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Uber drivers entitled to workers’ rights, Supreme court rules

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A landmark ruling from the Supreme Court means that Uber will be reclassifying its 70,000 UK drivers as workers rather than self-employed contractors.


The unanimous dismissal of Uber’s appeal handed down by the court on 19 February ends a long-running legal battle.

It means Uber drivers are entitled to a minimum wage, holiday pay and other benefits which are not enjoyed by gig economy workers, for the first time.

Uber drivers are entitled to minimum wage, holiday pay and other benefits which are not enjoyed by gig economy workers for the first time. Photograph: iStock

Uber had argued that its drivers are free to work when they want and as much or as little as they want. The company said this made them ‘independent contractors’ not workers. However, the court disagreed, resting its case on five key factors.

For example, the court highlighted that once a driver has logged onto the Uber app, the driver’s choice about whether to accept passengers is constrained by Uber. The company can also terminate the driver's employment if their average customer ratings are not maintained.

“Taking these factors together, the service performed by drivers through the Uber app is very tightly defined and controlled,” said the judgment. “Drivers are in a position of subordination and were rightly found to be workers.”

In welcoming the ruling, TUC general secretary Frances O’Grady said: “No company is above the law. Uber must play by the rules and stop denying its drivers basic rights at work. This ruling is an important win for gig economy workers and for common decency. Sham self-employment exploits people and lets companies dodge paying their fair share of tax.”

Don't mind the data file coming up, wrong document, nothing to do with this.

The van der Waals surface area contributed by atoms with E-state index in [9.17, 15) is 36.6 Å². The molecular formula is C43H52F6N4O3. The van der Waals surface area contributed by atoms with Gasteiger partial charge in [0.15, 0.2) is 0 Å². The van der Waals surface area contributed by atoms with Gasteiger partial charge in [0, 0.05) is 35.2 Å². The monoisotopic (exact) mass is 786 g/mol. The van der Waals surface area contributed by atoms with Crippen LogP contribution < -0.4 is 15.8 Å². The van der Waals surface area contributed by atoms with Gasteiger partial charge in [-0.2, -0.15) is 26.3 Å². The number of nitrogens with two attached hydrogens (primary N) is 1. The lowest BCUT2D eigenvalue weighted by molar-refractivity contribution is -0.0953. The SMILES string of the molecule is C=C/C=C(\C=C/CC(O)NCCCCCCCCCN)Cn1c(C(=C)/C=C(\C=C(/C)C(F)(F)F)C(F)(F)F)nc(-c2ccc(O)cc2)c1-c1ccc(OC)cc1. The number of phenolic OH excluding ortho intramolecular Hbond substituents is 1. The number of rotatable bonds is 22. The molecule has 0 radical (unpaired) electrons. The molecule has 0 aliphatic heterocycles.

She added: “Ministers must use the much-delayed employment bill to reform the law around worker status. Everyone should qualify for employment rights unless an employer can prove they are genuinely self-employed.”

Commenting on the ruling, Stephen Cotton, General Secretary of the International Transport Workers’ Federation (ITF) called on Uber to extend protections to its drivers and riders globally.

“It’s time for Uber to abandon both its predatory business model and its aggressive legal and regulatory strategies and recognise their drivers and riders as workers with protections and rights that they are entitled to.”

Jason Brennan, a director at HR software company Wrkit, said other business models which operate using freelance contractors may have to follow Uber’s lead. “By extending employee benefits to Uber drivers, Deliveroo delivery riders and other similar roles, businesses will enjoy heightened employee engagement, retention and wellness.”

The rise of ‘on-demand’ work managed by online platforms such as Uber is changing the way work is organised and challenging traditional forms of employment.

Matthew Taylor, in his 2017 report Good Work, called for a change in the rules on employment status particularly for those who are subject to control
and supervision.

The government has taken forward a number of Taylor’s recommendations and has pledged to do more to protect those in low paid work and the gig economy. The Employment Bill 2019-20 was announced in the Queen’s Speech on 19 December 2019. No date is yet available for second reading.

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